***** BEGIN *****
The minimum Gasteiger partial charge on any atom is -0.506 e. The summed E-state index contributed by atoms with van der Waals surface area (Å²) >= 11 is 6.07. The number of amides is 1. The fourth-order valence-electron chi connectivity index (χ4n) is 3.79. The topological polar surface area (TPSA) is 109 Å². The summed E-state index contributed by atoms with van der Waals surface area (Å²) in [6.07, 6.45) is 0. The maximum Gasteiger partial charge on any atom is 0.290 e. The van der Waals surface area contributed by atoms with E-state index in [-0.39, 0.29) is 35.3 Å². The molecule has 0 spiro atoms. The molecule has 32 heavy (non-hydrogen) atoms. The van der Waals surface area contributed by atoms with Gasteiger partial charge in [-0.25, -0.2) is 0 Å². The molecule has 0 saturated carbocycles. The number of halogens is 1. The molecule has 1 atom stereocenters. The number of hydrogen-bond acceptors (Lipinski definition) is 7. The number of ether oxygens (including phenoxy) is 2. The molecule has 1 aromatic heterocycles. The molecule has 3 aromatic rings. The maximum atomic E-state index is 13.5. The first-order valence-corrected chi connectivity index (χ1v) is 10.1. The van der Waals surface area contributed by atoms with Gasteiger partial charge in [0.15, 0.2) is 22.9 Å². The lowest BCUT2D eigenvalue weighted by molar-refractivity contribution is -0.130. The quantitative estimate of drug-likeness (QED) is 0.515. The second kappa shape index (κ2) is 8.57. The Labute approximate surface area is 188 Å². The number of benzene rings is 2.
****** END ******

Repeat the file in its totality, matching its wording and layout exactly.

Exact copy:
The minimum Gasteiger partial charge on any atom is -0.506 e. The summed E-state index contributed by atoms with van der Waals surface area (Å²) >= 11 is 6.07. The number of amides is 1. The fourth-order valence-electron chi connectivity index (χ4n) is 3.79. The topological polar surface area (TPSA) is 109 Å². The summed E-state index contributed by atoms with van der Waals surface area (Å²) in [6.07, 6.45) is 0. The maximum Gasteiger partial charge on any atom is 0.290 e. The van der Waals surface area contributed by atoms with E-state index in [-0.39, 0.29) is 35.3 Å². The molecule has 0 spiro atoms. The molecule has 32 heavy (non-hydrogen) atoms. The van der Waals surface area contributed by atoms with Gasteiger partial charge in [-0.25, -0.2) is 0 Å². The molecule has 0 saturated carbocycles. The number of halogens is 1. The molecule has 1 atom stereocenters. The number of hydrogen-bond acceptors (Lipinski definition) is 7. The number of ether oxygens (including phenoxy) is 2. The molecule has 1 aromatic heterocycles. The molecule has 3 aromatic rings. The maximum atomic E-state index is 13.5. The first-order valence-corrected chi connectivity index (χ1v) is 10.1. The van der Waals surface area contributed by atoms with Gasteiger partial charge in [0.15, 0.2) is 22.9 Å². The lowest BCUT2D eigenvalue weighted by molar-refractivity contribution is -0.130. The quantitative estimate of drug-likeness (QED) is 0.515. The second kappa shape index (κ2) is 8.57. The Labute approximate surface area is 188 Å². The number of benzene rings is 2.